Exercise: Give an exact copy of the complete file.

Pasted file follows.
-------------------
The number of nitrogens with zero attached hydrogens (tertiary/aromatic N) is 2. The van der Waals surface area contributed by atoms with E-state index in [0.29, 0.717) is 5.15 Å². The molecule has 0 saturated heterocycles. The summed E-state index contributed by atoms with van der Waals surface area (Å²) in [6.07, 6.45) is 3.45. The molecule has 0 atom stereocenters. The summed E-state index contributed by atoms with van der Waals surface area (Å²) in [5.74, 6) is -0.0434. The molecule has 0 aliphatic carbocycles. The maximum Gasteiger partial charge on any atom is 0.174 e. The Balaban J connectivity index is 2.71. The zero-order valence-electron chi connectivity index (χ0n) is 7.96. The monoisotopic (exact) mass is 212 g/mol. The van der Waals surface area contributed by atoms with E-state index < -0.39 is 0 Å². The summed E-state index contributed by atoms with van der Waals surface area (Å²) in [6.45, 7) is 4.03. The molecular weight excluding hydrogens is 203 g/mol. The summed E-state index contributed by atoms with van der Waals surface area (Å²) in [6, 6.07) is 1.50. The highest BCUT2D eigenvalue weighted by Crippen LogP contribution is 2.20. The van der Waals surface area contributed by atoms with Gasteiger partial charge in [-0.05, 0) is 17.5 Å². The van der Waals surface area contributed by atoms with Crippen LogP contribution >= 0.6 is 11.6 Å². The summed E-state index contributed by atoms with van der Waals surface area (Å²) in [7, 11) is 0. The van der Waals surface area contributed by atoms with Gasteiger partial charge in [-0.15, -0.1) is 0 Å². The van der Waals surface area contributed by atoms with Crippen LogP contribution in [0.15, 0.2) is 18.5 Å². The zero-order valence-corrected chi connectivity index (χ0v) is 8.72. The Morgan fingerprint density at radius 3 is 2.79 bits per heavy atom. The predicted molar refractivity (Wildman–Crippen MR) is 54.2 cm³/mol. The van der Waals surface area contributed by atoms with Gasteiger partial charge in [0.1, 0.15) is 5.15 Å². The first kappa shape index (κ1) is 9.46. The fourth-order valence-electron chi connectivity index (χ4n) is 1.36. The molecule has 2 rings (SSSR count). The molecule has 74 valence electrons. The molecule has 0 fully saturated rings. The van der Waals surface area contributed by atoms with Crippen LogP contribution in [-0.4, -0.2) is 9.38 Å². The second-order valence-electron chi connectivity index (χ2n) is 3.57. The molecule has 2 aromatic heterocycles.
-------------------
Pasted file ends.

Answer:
The number of nitrogens with zero attached hydrogens (tertiary/aromatic N) is 2. The van der Waals surface area contributed by atoms with E-state index in [0.29, 0.717) is 5.15 Å². The molecule has 0 saturated heterocycles. The summed E-state index contributed by atoms with van der Waals surface area (Å²) in [6.07, 6.45) is 3.45. The molecule has 0 atom stereocenters. The summed E-state index contributed by atoms with van der Waals surface area (Å²) in [5.74, 6) is -0.0434. The molecule has 0 aliphatic carbocycles. The maximum Gasteiger partial charge on any atom is 0.174 e. The Balaban J connectivity index is 2.71. The zero-order valence-electron chi connectivity index (χ0n) is 7.96. The monoisotopic (exact) mass is 212 g/mol. The van der Waals surface area contributed by atoms with E-state index < -0.39 is 0 Å². The summed E-state index contributed by atoms with van der Waals surface area (Å²) in [6.45, 7) is 4.03. The molecular weight excluding hydrogens is 203 g/mol. The summed E-state index contributed by atoms with van der Waals surface area (Å²) in [6, 6.07) is 1.50. The highest BCUT2D eigenvalue weighted by Crippen LogP contribution is 2.20. The van der Waals surface area contributed by atoms with Gasteiger partial charge in [-0.05, 0) is 17.5 Å². The van der Waals surface area contributed by atoms with Crippen LogP contribution >= 0.6 is 11.6 Å². The summed E-state index contributed by atoms with van der Waals surface area (Å²) in [7, 11) is 0. The van der Waals surface area contributed by atoms with Gasteiger partial charge in [-0.15, -0.1) is 0 Å². The van der Waals surface area contributed by atoms with Crippen LogP contribution in [0.15, 0.2) is 18.5 Å². The zero-order valence-corrected chi connectivity index (χ0v) is 8.72. The Morgan fingerprint density at radius 3 is 2.79 bits per heavy atom. The predicted molar refractivity (Wildman–Crippen MR) is 54.2 cm³/mol. The van der Waals surface area contributed by atoms with Gasteiger partial charge in [0.1, 0.15) is 5.15 Å². The first kappa shape index (κ1) is 9.46. The fourth-order valence-electron chi connectivity index (χ4n) is 1.36. The molecule has 2 rings (SSSR count). The molecule has 74 valence electrons. The molecule has 0 fully saturated rings. The van der Waals surface area contributed by atoms with Crippen LogP contribution in [-0.4, -0.2) is 9.38 Å². The second-order valence-electron chi connectivity index (χ2n) is 3.57. The molecule has 2 aromatic heterocycles.